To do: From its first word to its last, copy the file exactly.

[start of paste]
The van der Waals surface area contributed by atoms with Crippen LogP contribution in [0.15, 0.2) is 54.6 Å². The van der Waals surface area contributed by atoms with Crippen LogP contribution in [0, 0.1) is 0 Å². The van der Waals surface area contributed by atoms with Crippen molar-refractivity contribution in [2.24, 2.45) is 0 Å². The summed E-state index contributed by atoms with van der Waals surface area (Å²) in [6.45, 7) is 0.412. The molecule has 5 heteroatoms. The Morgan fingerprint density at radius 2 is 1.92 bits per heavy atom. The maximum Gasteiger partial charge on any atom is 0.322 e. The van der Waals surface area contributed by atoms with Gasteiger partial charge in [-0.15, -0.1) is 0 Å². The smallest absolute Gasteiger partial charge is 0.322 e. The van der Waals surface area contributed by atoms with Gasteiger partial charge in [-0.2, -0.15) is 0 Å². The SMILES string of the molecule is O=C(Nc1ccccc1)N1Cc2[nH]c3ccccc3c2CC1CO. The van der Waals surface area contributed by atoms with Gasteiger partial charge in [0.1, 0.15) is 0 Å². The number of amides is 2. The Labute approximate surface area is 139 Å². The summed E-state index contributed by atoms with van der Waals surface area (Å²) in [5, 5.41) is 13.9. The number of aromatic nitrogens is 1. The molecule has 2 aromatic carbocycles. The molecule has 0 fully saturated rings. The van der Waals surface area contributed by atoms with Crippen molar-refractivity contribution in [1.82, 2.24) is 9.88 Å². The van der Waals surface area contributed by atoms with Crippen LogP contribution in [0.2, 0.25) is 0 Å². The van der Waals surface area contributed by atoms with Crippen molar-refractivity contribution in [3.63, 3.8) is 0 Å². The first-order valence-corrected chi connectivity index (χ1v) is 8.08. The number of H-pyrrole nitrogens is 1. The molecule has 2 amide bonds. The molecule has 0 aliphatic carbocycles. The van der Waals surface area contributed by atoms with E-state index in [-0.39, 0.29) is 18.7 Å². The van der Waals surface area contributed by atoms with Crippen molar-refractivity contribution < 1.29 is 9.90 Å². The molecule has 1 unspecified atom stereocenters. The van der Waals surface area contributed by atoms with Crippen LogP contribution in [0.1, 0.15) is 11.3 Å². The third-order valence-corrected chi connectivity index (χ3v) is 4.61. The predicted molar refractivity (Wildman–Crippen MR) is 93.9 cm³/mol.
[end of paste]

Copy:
The van der Waals surface area contributed by atoms with Crippen LogP contribution in [0.15, 0.2) is 54.6 Å². The van der Waals surface area contributed by atoms with Crippen LogP contribution in [0, 0.1) is 0 Å². The van der Waals surface area contributed by atoms with Crippen molar-refractivity contribution in [2.24, 2.45) is 0 Å². The summed E-state index contributed by atoms with van der Waals surface area (Å²) in [6.45, 7) is 0.412. The molecule has 5 heteroatoms. The Morgan fingerprint density at radius 2 is 1.92 bits per heavy atom. The maximum Gasteiger partial charge on any atom is 0.322 e. The van der Waals surface area contributed by atoms with Gasteiger partial charge in [-0.15, -0.1) is 0 Å². The smallest absolute Gasteiger partial charge is 0.322 e. The van der Waals surface area contributed by atoms with Gasteiger partial charge in [-0.2, -0.15) is 0 Å². The SMILES string of the molecule is O=C(Nc1ccccc1)N1Cc2[nH]c3ccccc3c2CC1CO. The van der Waals surface area contributed by atoms with Gasteiger partial charge in [0.1, 0.15) is 0 Å². The number of amides is 2. The Labute approximate surface area is 139 Å². The summed E-state index contributed by atoms with van der Waals surface area (Å²) in [5, 5.41) is 13.9. The number of aromatic nitrogens is 1. The molecule has 2 aromatic carbocycles. The molecule has 0 fully saturated rings. The van der Waals surface area contributed by atoms with Crippen molar-refractivity contribution in [1.82, 2.24) is 9.88 Å². The van der Waals surface area contributed by atoms with Crippen LogP contribution in [0.2, 0.25) is 0 Å². The van der Waals surface area contributed by atoms with Crippen molar-refractivity contribution in [3.63, 3.8) is 0 Å². The first-order valence-corrected chi connectivity index (χ1v) is 8.08. The number of H-pyrrole nitrogens is 1. The molecule has 2 amide bonds. The molecule has 0 aliphatic carbocycles. The van der Waals surface area contributed by atoms with E-state index in [-0.39, 0.29) is 18.7 Å². The van der Waals surface area contributed by atoms with Crippen molar-refractivity contribution < 1.29 is 9.90 Å². The molecule has 1 unspecified atom stereocenters. The van der Waals surface area contributed by atoms with Crippen LogP contribution in [0.1, 0.15) is 11.3 Å². The third-order valence-corrected chi connectivity index (χ3v) is 4.61. The predicted molar refractivity (Wildman–Crippen MR) is 93.9 cm³/mol.